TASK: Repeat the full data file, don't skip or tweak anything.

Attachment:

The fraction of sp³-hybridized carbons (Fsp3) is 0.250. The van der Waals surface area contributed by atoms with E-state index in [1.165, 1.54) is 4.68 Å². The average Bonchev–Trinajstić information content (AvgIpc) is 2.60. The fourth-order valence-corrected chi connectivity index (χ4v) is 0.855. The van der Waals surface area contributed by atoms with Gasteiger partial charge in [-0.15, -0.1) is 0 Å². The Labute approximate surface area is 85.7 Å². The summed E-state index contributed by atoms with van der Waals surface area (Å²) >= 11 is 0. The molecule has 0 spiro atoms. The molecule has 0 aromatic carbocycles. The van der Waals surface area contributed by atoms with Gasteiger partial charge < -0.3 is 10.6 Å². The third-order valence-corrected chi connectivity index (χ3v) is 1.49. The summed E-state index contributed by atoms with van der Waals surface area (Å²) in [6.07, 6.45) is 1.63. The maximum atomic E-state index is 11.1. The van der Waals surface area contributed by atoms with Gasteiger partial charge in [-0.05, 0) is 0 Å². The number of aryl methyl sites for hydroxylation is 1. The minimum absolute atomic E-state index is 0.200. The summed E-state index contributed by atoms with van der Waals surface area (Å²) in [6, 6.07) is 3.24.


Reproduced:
The fraction of sp³-hybridized carbons (Fsp3) is 0.250. The van der Waals surface area contributed by atoms with E-state index in [1.165, 1.54) is 4.68 Å². The average Bonchev–Trinajstić information content (AvgIpc) is 2.60. The fourth-order valence-corrected chi connectivity index (χ4v) is 0.855. The van der Waals surface area contributed by atoms with Gasteiger partial charge in [-0.15, -0.1) is 0 Å². The Labute approximate surface area is 85.7 Å². The summed E-state index contributed by atoms with van der Waals surface area (Å²) >= 11 is 0. The molecule has 0 spiro atoms. The molecule has 0 aromatic carbocycles. The van der Waals surface area contributed by atoms with Gasteiger partial charge < -0.3 is 10.6 Å². The third-order valence-corrected chi connectivity index (χ3v) is 1.49. The summed E-state index contributed by atoms with van der Waals surface area (Å²) in [6.07, 6.45) is 1.63. The maximum atomic E-state index is 11.1. The van der Waals surface area contributed by atoms with Gasteiger partial charge in [-0.05, 0) is 0 Å². The number of aryl methyl sites for hydroxylation is 1. The minimum absolute atomic E-state index is 0.200. The summed E-state index contributed by atoms with van der Waals surface area (Å²) in [6, 6.07) is 3.24.